Linked by mufasa on Mon 10th Aug 2009 12:25 UTC
Web 2.0 The web browser has been the dominant thin client, now rich client, for almost two decades, but can it compete with a new thin client that makes better technical choices and avoids the glacial standards process? I don't think so, as the current web technology stack of HTML/Javascript/Flash has accumulated so many bad decisions over the years that it's ripe for a clean sheet redesign to wipe it out.
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Java Will Save The World!
by zlynx on Mon 10th Aug 2009 20:11 UTC
zlynx
Member since:
2005-07-20

This article sounds an awful lot like some old Sun Java stuff from long ago.

All we need to do is make everything run Java! Then we run Java to compute on the server, Java to display on the client, anyone can run everywhere and everyone can have a pony!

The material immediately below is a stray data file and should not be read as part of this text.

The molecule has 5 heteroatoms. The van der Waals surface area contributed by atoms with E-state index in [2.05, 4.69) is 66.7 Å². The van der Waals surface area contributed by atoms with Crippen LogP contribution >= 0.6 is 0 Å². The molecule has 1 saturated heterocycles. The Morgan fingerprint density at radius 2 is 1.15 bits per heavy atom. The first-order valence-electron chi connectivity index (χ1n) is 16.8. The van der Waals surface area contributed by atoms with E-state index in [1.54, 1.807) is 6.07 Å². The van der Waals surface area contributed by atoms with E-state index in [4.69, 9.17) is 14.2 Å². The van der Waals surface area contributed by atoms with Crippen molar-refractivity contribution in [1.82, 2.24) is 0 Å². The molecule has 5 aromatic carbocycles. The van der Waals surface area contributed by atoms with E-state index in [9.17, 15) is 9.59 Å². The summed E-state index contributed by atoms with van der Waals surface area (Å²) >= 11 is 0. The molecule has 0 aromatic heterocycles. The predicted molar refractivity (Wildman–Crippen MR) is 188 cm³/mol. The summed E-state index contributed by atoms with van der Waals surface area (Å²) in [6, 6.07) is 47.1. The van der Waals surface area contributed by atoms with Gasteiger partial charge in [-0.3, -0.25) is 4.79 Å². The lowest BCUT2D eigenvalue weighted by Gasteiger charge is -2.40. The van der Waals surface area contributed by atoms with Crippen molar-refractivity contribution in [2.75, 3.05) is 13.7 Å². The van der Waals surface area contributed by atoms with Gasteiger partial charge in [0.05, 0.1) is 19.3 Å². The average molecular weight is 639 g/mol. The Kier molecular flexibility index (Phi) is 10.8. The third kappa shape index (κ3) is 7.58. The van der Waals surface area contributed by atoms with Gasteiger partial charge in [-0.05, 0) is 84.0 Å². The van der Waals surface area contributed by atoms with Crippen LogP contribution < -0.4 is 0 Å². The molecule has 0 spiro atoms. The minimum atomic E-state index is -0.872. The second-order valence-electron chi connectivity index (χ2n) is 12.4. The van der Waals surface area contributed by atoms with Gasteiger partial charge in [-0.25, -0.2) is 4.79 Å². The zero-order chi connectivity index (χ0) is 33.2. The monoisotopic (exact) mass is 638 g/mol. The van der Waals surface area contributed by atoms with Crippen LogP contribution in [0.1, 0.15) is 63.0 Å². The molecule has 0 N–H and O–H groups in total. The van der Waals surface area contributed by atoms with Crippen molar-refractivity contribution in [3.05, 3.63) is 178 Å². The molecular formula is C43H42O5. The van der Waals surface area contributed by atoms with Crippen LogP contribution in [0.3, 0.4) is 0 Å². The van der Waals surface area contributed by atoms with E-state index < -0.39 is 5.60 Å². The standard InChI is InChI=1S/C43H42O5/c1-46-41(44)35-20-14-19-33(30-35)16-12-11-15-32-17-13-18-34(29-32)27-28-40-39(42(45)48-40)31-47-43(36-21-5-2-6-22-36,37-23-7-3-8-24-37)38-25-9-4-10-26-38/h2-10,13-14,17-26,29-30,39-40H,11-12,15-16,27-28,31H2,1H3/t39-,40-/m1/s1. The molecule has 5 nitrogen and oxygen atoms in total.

Honestly, this Java dream is a lot more realizable today than it was in 1999, but no one seems to be doing it.

Reply Score: 6

RE: Java Will Save The World!
by dmarsh on Mon 10th Aug 2009 21:56 in reply to "Java Will Save The World!"
dmarsh Member since:
2009-08-10

Very true. I came to the same conclusion when thinking about the issues the author expressed.

Reply Parent Score: 1

RE: Java Will Save The World!
by Eddyspeeder on Mon 10th Aug 2009 21:56 in reply to "Java Will Save The World!"
Eddyspeeder Member since:
2006-05-10

And I think the reason why this is, can be found in an interesting discussion a few weeks back on OS News. You had your "C++ OOP" camp, your "(O-)C" camp and your "Java" camp.

I think this diversity in approaches is good; it will allow every developer to choose his own approach, which is likely to yield far better outcomes than any unified construction would (especially if that were to be a compromise between the precompiled / semicompiled / scripting camps).

Reply Parent Score: 1